Maisy Goes to Preschool – Lucy Cousins

POINTS: 5 out of 10.

Bechdel: 1 point
Variety of characters: 0 points
Good story: 2 points.
Discretionary ideological points: 2 points.

The Maisy books are almost as much of an institution as the Thomas books, but, in my not-so-humble opinion, are significantly better. This one (also called Maisy Goes to Playschool in some countries) is a great little introduction to Maisy and her world. The preschool experiences closely mirror what C, at least, has experienced, and he took great pleasure in talking about how “we do that at kindy too!”. Which is evidence for the fact that children love reading about the familiar almost as much as they love reading about the fantastic (and is also evidence, incidentally, for the value of this whole project – think about what it’s like for kids who hardly ever see lives or characters like their own in their books).

The book passes the Bechdel – Maisy and her friends chat about various things, including the fact that they should wash their hands after going to the bathroom. It’s reported speech rather than direct dialogue, but I’m still giving it the point, Bechdel passes being rare enough birds as it is. We could almost give it the “variety of characters” point, given the different animals in Maisy’s class, but I decided that would be a touch too generous.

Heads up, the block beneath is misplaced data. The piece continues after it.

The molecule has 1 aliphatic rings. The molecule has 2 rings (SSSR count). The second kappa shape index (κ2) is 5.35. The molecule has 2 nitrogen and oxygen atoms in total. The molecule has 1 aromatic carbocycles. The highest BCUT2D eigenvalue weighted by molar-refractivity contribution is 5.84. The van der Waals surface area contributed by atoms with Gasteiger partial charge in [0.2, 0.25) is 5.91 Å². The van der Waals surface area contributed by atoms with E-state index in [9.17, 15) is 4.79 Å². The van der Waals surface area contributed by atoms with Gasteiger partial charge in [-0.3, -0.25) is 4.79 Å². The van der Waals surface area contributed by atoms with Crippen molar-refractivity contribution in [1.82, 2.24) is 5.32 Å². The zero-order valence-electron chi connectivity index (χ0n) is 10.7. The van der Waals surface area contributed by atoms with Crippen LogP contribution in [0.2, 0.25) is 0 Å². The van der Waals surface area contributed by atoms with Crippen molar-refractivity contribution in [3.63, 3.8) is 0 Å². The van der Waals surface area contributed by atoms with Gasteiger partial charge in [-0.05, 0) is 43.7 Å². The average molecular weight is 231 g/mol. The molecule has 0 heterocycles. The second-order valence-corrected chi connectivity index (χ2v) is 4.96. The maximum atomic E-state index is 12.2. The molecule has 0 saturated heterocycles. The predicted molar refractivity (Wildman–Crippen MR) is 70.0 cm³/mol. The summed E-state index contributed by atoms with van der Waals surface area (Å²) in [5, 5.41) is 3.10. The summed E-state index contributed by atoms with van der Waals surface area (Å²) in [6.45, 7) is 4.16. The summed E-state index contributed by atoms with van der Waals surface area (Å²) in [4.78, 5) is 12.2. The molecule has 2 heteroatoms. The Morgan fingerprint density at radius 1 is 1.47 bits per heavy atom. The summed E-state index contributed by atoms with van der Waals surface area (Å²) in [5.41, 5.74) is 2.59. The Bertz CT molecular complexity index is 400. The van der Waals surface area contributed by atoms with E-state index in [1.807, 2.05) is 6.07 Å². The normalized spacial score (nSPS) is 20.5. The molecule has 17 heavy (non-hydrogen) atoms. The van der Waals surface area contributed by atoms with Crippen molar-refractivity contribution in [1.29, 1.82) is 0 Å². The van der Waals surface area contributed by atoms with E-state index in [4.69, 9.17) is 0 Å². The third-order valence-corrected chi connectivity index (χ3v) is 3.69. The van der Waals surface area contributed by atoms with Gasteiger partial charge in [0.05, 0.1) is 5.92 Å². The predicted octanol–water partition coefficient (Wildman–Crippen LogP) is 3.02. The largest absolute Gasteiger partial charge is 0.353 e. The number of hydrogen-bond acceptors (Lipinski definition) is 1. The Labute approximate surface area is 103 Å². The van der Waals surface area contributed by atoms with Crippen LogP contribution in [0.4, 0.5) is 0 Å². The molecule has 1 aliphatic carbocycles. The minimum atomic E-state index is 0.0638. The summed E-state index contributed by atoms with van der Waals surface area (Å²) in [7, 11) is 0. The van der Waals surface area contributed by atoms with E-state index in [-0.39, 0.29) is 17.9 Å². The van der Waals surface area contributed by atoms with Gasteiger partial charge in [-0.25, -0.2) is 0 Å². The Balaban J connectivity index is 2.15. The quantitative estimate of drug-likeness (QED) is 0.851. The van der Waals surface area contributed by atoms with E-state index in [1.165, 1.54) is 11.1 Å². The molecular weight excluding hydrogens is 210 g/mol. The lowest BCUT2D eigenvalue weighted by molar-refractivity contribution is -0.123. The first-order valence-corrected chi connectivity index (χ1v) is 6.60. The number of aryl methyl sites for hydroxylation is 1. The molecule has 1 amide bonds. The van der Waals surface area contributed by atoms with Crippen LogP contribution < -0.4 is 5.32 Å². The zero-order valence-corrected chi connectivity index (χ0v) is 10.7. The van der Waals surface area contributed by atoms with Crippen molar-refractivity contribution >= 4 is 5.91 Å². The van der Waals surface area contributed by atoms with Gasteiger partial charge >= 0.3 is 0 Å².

Having said that, Maisy’s preschool teacher is male, which is enough of a slap in the face of the generally accepted status quo that it gave me a smile. While nothing particularly exciting or subversive happens in the plot of the story, there is a real sense of this being a positive and safe space for these ‘children’, and the kind of preschool I’d be happy to see my son at. Everybody does everything, there is no gender stupidity or exclusion of characters. It seems like a safe nurturing encouraging environment.

And, in general, I love Maisy as a female character in a children’s book. She drives toy cars, wears trousers, paints, plays music, holds hands with her friends… There is zero suggestion that her only options are pink sparkles and princesses, which, honestly, is a breath of fresh air.

Good stuff. Very good stuff. Highly recommended. I actually look forward to working my way through the rest of this series.

What do you think? Do you enjoy the Maisy books? Have you read them to your children? Which is your favourite?

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